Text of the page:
A/N: I began this on what was basically a whim, but I like the concept and plan to continue it. Compared to my main project, these chapters are coming to me fairly easily, so I hope to update regularly. The German I've used was all from Google Translate, so if you actually know German I'd appreciate it if you could let me know of any mistakes! Constructive criticism in general is greatly appreciated.
Chapter 1: Marianne
"It's teatime and all the dolls are at the table. Listen. It's that simple." – Anne Lamott
The pink, fluffy room was filled with dolls. Dolls lined the shelves that filled every available amount of wall space. Dolls crowded around the bed and swarmed across the floor. Dolls were stuffed in the closet that was so full it couldn't be closed. There were cloth dolls and wood dolls, and porcelain ones, too. There were fine dolls from France, fragile ones from China, antique ones from all over, and even a few oddballs like a wooden nutcracker, a Russian nesting doll, and even some marionettes. Dolls of every description and size could be seen in Miss Marianne Facet's bedroom.
Not that the bedroom was untidy. Marianne lived in a big house, a mansion of sorts, and she had a big room on the second floor. It was true her closet was full, but she had a second closet for clothes. Yes, dolls crowded her bed, but the bed itself was open. Dolls were all across the floor, but there was still plenty of room to walk. In fact, in its own way, the whole place was rather orderly.
Among the army of dolls sat Miss Marianne herself, a girl at the age of six. She was a petite little thing, with honey-blonde curls tumbling about her pretty face. Among all the dolls she had to play with, she only held one at the moment: that of a young boy, with a face and limbs of porcelain, which had come to her from Denmark. This doll was one of a very few male dolls in the room, and his good-natured smile was what probably made him a favorite among the mostly expressionless horde.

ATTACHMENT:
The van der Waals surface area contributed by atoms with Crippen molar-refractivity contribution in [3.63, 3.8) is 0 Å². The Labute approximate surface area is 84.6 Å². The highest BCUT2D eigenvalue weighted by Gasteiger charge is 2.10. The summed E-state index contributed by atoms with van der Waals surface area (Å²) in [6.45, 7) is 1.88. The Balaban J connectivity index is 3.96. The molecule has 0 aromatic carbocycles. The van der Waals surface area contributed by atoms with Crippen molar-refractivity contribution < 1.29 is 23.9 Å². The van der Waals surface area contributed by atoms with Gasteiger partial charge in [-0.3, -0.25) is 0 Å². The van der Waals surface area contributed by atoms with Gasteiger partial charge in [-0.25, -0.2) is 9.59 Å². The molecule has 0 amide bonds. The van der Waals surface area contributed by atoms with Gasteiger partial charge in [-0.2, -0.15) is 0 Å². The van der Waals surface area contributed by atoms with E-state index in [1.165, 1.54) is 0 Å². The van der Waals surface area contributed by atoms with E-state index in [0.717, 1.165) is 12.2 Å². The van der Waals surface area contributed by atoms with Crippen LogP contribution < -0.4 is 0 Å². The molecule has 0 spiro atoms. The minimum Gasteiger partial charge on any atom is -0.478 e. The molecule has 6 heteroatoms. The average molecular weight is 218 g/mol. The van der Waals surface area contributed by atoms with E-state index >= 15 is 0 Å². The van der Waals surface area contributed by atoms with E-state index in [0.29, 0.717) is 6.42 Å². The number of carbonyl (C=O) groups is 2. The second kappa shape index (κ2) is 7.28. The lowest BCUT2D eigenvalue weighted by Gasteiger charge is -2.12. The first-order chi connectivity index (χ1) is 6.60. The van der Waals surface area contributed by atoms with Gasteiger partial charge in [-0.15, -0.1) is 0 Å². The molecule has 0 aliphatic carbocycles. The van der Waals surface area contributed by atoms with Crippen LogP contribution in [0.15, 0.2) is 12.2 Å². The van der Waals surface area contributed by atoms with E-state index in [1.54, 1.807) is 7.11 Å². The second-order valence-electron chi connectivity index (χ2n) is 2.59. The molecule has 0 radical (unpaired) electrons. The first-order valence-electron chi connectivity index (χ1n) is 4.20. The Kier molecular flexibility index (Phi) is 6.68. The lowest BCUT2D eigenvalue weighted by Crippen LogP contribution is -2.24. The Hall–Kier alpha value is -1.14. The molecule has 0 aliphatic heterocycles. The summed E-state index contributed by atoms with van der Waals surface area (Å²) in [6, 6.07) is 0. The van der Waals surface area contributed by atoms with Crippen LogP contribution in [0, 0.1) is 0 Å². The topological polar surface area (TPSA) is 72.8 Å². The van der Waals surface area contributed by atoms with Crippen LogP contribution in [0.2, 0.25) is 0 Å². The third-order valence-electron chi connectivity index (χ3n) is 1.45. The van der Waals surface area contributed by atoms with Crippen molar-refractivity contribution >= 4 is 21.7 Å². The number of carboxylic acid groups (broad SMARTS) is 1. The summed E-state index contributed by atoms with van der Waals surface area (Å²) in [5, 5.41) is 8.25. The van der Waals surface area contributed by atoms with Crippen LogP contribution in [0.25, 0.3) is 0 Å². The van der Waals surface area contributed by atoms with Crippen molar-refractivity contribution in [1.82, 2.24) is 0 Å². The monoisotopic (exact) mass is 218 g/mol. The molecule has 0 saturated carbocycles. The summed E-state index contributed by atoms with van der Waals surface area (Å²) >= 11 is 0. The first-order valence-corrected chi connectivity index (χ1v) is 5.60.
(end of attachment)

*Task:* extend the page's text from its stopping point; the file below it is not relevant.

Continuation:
But right now, Miss Marianne held her doll absentmindedly, her attention focused on the view from the window. The time for the blooming of the roses was ending, and the flowers were becoming quite bare.
But it wasn't the roses that Marianne was looking at as she gazed into the night. Rather, she was watching a woman carrying a suitcase.
She didn't like the aura of that woman, and she didn't like the look of that suitcase either. Or at least, her doll told her she shouldn't like them.
"Is she one of them, Kaleb?"
The doll's silence told Marianne that she was perfectly right.
"Is that so? I guess we should send her a greeting, then."
She opened the window, just a crack, and pulled something that looked like a piece of paper from a drawer nearby. The paper was in fact, another doll – the simplest doll she had, a paper cut-out that was just barely representative of a human form. It had come all the way from Japan.
This piece of paper she slipped through the crack in the window, and watched in flutter a few feet before being caught on the wind and flying right over the garden of half-dead roses, and right toward the woman with the suitcase walking along the sidewalk beside the house.
Just as the paper doll flew within a few feet of the woman, it did something very strange. It changed its course as though it had a mind of its own, and dived like an angry wasp toward the person. But with it only a foot away from her face the woman turned, her lips moved, and the paper doll burst into flames and burnt up in an instant.
Marianne gasped, and looked down at the doll she carried. "Does this mean she's a mage, too?" she inquired of Kaleb.
He again gave her a silent "yes."